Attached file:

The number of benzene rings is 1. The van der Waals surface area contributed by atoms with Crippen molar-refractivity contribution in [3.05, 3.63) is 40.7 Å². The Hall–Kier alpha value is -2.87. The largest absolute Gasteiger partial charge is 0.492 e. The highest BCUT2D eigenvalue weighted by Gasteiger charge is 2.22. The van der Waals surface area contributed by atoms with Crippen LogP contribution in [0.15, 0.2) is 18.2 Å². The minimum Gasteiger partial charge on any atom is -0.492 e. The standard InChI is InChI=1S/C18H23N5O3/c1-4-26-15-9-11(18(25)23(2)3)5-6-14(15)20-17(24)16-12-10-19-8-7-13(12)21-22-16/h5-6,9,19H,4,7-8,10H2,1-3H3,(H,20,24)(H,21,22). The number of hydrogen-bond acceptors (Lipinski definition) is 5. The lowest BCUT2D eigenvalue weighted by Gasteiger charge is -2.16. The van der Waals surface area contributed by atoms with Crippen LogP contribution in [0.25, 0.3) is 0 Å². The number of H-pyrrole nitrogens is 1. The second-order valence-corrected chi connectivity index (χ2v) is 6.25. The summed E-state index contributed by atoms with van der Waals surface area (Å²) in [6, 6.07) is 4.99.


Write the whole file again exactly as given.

The number of benzene rings is 1. The van der Waals surface area contributed by atoms with Crippen molar-refractivity contribution in [3.05, 3.63) is 40.7 Å². The Hall–Kier alpha value is -2.87. The largest absolute Gasteiger partial charge is 0.492 e. The highest BCUT2D eigenvalue weighted by Gasteiger charge is 2.22. The van der Waals surface area contributed by atoms with Crippen LogP contribution in [0.15, 0.2) is 18.2 Å². The minimum Gasteiger partial charge on any atom is -0.492 e. The standard InChI is InChI=1S/C18H23N5O3/c1-4-26-15-9-11(18(25)23(2)3)5-6-14(15)20-17(24)16-12-10-19-8-7-13(12)21-22-16/h5-6,9,19H,4,7-8,10H2,1-3H3,(H,20,24)(H,21,22). The number of hydrogen-bond acceptors (Lipinski definition) is 5. The lowest BCUT2D eigenvalue weighted by Gasteiger charge is -2.16. The van der Waals surface area contributed by atoms with Crippen LogP contribution in [0.25, 0.3) is 0 Å². The number of H-pyrrole nitrogens is 1. The second-order valence-corrected chi connectivity index (χ2v) is 6.25. The summed E-state index contributed by atoms with van der Waals surface area (Å²) in [6, 6.07) is 4.99.